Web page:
By Dr Sandip Kumar Mishra*
Japanese Prime Minister Yoshihide Suga has reportedly said that it would be “impossible” for him to visit South Korea to participate in the upcoming Trilateral Summit Meeting between China, Japan, and South Korea this year unless “proper measures” are taken by Seoul to address the issue of war-time forced labour. In 2018, the South Korean Supreme Court ordered two Japanese companies to compensate South Korean war-time workers for their suffering. The ruling led to a spiralling action-reaction chain between Japan and South Korea, and a deterioration in bilateral relations.
The annual trilateral China-Japan-South Korea meeting was proposed in 2004; the first meeting took place in 2008. Its objective is to bring these three East Asian countries together to forge strong stronger relations, and deliberate on regional economic cooperation and disaster relief. With no regional organisation or platform in East Asia for similar mutually beneficial cooperation and coordination, this meeting’s initiation was a milestone moment.
The meetings were held successfully for five consecutive years, followed by gaps in 2013, 2014, 2016 and 2017. Attempts at regular resumption were made in 2018—the 2018 iteration took place in 2018 in Japan, and in China the following year. The 2020 meeting is scheduled to be in Seoul, but current developments suggest that will likely not take place.
The beginning of the Trilateral Summit in a way was symbolic of the desire of these three countries to cooperate in economic and other non-controversial domains amidst contestations in the political and strategic realms. China, Japan, and South Korea have a running list of disagreements based on history, identity, and territorial claims that encompass political, security, and strategic issues. However, they recognised the short-sightedness in holding broader cooperation hostage to these disagreements. The three countries thus attempted to separate areas of cooperation from areas of conflict and rivalry; intending to work on the first and avoiding the latter. This was considered a pragmatic move since disagreements were unlikely to be resolved in the short-term. Further, it was hoped that the positive impact of cooperative exchanges might spill over into other more fractious domains.
However, the cooperative process has gradually begun facing roadblocks instead. Over the past few years, Tokyo and Seoul have escalated offensive actions against each other. The distinction between economic cooperation and political contestation has been violated by both sides. This began with South Korea reviewing the ‘final and irreversible’ resolution of the comfort women issue. Then came the South Korean legal judgment on compensation for war-time forced labour. In the next move, both countries removed each other from their respective ‘white lists’, which imposed more restrictions on exports. The intelligence-sharing agreement between Japan and South Korea has also been caught up in the crossfire.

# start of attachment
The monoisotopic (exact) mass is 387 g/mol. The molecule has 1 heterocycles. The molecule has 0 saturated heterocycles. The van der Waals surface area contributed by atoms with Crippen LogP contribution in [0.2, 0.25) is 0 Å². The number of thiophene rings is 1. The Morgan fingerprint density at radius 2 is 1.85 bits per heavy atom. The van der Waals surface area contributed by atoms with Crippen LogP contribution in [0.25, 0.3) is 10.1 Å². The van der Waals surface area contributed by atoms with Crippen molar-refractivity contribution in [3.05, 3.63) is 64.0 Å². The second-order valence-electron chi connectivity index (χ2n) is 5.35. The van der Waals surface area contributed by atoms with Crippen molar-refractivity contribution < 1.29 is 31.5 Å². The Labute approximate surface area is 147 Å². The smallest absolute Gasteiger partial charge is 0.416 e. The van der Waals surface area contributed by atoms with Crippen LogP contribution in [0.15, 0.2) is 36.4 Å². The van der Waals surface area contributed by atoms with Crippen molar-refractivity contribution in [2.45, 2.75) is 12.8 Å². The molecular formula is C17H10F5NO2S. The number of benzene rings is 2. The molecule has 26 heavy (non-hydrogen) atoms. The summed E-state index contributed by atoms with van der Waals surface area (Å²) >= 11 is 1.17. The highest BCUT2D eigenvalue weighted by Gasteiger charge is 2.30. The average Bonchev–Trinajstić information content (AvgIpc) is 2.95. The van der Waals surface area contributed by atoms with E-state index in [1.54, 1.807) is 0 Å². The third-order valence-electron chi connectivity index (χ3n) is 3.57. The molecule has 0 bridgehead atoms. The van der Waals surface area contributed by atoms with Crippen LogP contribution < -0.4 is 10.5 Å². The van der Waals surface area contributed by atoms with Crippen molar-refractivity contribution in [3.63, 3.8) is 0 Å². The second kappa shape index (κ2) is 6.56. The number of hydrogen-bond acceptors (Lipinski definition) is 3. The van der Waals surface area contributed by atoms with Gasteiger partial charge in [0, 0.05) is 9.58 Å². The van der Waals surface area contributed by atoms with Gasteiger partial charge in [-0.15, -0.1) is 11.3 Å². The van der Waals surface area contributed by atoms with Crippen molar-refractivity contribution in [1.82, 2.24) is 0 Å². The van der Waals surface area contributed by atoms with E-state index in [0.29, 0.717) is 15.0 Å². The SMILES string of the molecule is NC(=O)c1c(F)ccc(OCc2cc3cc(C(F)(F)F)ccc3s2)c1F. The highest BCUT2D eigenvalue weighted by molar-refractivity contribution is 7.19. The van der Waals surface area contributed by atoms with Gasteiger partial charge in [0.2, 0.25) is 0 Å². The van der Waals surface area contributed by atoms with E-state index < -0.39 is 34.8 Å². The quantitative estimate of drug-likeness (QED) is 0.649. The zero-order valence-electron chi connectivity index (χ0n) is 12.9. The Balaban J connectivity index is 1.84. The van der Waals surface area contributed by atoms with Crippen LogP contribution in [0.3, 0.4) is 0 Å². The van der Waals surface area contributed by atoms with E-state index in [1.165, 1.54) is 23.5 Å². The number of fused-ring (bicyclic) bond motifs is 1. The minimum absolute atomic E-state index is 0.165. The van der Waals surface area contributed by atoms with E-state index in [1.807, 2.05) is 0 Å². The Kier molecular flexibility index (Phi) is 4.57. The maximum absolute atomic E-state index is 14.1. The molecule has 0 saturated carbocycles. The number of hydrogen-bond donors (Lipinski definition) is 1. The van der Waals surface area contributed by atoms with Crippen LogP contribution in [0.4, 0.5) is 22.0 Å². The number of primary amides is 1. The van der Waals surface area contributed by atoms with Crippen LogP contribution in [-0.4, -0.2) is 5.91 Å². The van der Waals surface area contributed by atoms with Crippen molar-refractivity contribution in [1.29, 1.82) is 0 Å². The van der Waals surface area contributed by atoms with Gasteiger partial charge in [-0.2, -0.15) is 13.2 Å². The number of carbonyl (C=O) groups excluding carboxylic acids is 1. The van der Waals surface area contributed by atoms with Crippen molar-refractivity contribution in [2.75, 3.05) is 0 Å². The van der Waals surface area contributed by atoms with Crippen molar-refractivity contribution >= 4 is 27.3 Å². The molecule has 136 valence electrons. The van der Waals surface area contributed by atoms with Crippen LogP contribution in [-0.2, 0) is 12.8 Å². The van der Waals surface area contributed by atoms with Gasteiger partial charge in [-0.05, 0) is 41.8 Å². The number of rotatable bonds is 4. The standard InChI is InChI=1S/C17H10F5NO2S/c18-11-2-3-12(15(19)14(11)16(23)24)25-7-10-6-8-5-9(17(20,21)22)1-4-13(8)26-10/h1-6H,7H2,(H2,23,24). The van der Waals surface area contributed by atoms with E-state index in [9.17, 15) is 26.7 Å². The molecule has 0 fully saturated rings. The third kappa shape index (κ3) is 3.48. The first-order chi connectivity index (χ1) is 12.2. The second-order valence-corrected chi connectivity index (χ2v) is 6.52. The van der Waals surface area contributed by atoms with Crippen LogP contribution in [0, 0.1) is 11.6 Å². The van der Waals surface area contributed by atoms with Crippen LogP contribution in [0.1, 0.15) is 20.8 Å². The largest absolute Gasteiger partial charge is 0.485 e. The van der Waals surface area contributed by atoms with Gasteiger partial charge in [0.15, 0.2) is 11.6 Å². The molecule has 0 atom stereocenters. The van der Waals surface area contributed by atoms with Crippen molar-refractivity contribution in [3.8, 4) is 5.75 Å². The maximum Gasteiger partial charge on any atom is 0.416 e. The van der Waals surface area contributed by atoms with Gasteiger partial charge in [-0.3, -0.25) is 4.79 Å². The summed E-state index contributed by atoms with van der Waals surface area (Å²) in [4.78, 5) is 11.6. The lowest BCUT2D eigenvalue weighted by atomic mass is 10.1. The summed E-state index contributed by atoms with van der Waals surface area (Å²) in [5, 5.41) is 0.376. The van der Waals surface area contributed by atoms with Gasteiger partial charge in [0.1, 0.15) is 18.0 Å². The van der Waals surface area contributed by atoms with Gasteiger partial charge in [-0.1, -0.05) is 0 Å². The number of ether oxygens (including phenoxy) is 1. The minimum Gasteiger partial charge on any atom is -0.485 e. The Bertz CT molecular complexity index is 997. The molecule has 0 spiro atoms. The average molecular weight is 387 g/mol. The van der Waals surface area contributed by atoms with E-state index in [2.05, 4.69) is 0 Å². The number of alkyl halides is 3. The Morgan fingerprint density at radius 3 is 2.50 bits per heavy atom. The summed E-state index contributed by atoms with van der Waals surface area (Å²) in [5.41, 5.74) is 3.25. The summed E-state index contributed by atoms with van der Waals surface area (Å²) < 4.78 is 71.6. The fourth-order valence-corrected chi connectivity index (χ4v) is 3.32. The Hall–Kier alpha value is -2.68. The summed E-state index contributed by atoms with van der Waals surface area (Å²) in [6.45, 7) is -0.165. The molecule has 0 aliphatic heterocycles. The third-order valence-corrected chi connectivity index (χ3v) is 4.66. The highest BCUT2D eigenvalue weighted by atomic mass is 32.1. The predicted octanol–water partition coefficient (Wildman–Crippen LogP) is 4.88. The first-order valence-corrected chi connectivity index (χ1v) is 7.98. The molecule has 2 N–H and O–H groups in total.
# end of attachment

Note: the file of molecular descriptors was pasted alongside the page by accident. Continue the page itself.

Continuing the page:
This is all on the bilateral front. It is strange that within the triangular equation, Japan and South Korea—both US allies—are at loggerheads, while enjoying positive relations with China. This is against the backdrop of widespread international criticism of Beijing for its role in the spread of the COVID-19 pandemic, as well as and its assertive behaviour, which has led to more countries in the region attempting to overtly stand up to China. Beijing’s exchanges with Tokyo and Seoul in dealing with the pandemic and restarting economic cooperation have both been remarkable. It is unfortunate that Japan-South Korea relations appear to be the weakest leg within the trilateral framework.
Bilateral tensions appear to continue under Yoshihide Suga, who replaced Shinzo Abe as the new Japanese prime minister. In these circumstances, it is wise for Tokyo and Seoul to work towards rapprochement through a regional platform such as the Trilateral Summit. However, it seems that Japan is in no mood to soften its posture. South Korea also appears to be adamant about holding on to its position. In 2019, South Korean exports to Japan were down by 6.9 per cent, and imports from Japan were down by 12.9 per cent, which reflect the impact of political friction on economic relations.
The biggest gains of a confrontational relationship between Japan and South Korea will accrue to China, particularly with both continuing to separately cooperate with Beijing. Even if the Trilateral Summit is cancelled this year, China will probably be able to coordinate bilateral exchanges with both countries. Mistrust and animosity between Seoul and Tokyo, their drift away from the US, and closer cooperation with China will give Beijing both economic advantage and a politico-security upper hand. A potential future mediation role for China will only strengthen its position in regional politics.
*Dr Sandip Kumar Mishra is associate professor with the Centre for East Asian Studies, School of International Studies, JNU, & Visiting Fellow, IPCS.